Policing and the Mentally Ill: International Perspectives
Author: Duncan Chappell
Publisher: Boca Raton, FL: CRC Press, 2013. 381p.
Reviewer: Rosalyn Bocker Parks | March 2014
Duncan Chappell’s Policing and the Mentally Ill: International Perspectives offers a cross-cultural evaluation of how the police interact with the mentally ill, and related policies and problems. It also touches on mental health issues within police organizations, including mental illness in police officers and the associated high suicide rate. According to the World Health Organization, approximately 25 percent of all individuals will develop one or more mental or behavioral disorders in their lifetime, and it is not unexpected that these individuals are likely to come into contact with law enforcement at some point in their lives. According to this book, about 10 percent of police interactions with the community involve an individual with mental or behavioral disorders. Yet despite these statistics, there is a dearth of empirical research and policy evaluations of policing strategies in this area. Worldwide cultural barriers and the fear and stigma surrounding mental illness have further added to the scarcity of available literature.
This work begins with a discussion of the 1998 incident in Memphis, Tennessee where a mentally ill man was killed by police. This tragedy spurred the creation of specialized police responses to incidents involving mental illness such as special police response teams (SPR) and crisis intervention teams (CIT). Since that time, partnerships among the police, healthcare organizations and mental health professionals have worked to design initiatives that seek to provide better responses to and resources for police interactions with the mentally ill.
These initiatives spread throughout North America, Europe and Australia, with individual countries designing their own response policies. In addition to describing these policies and reviewing their evaluations, Policing and the Mentally Ill also examines the difficulties of policing and mental health in developing nations. Here, traditional beliefs, cultural boundaries, and a lack of legislation often limit an individual’s access to mental healthcare and hamper police responses.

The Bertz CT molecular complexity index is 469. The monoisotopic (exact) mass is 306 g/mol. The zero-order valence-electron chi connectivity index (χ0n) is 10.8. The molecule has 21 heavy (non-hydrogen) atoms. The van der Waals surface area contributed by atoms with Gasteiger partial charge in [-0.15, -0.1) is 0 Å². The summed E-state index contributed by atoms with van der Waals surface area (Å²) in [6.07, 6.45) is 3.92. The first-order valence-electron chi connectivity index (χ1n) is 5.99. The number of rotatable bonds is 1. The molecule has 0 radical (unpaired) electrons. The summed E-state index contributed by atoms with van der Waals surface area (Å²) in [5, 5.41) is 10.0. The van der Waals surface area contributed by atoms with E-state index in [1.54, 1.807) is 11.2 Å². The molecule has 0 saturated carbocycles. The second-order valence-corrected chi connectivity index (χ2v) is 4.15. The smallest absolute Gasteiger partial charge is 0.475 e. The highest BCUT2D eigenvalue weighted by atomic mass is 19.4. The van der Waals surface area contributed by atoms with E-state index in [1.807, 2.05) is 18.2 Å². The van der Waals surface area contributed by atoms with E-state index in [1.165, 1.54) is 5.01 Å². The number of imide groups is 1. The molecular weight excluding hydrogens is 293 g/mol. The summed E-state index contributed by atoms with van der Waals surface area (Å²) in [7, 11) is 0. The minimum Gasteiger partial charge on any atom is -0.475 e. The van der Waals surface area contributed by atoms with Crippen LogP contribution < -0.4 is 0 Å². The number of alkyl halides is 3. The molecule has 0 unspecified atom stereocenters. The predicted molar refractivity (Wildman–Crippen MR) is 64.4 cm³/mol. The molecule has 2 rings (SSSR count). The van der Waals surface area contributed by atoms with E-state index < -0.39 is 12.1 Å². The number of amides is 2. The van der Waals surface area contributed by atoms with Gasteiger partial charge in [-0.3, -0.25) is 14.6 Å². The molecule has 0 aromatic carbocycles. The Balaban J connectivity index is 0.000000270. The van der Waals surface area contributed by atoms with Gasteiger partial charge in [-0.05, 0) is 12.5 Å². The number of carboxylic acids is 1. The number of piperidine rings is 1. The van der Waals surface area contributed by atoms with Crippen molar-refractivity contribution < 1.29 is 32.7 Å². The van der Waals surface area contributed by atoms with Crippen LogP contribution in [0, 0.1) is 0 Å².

A considerable strength of this work is its accessibility. While suitable for academics and advanced research practitioners, the information and policy reviews offered here are written in a style appropriate for inclusion in undergraduate courses. Its readability will also appeal to both police and mental health practitioners seeking to broaden their understanding of the issues surrounding police practice and the mentally ill.
This collection also seeks to reach an international and diverse audience through an international dialogue. The book falls short of its goal to be comprehensive, however. Its main weakness is its disproportionate representation of “international” research. While titled as an international perspective, 10 of the 16 chapters focus on developments in Australia. Canadian and American research in this field account for a chapter each, but there is a notable absence of European research included here. The included selections are also very Western-focused. The three chapters dedicated to research in developing nations present findings from Hong Kong, Africa, and Papua, New Guinea. While thorough in their own right, there is too little information here to have a truly international review of policing and the mentally ill.
Even with this limitation, Chappell’s Policing and the Mentally Ill highlights important trends in police services across countries in a clear, concise manner. Students, academics, and police and mental health practitioners all can benefit from reading this collection. Its contents offer important insights into an often marginalized issue and offer a well-organized review of the current state of the literature.
Rosalyn Bocker Parks, PhD Candidate, Rutgers University, School of Criminal Justice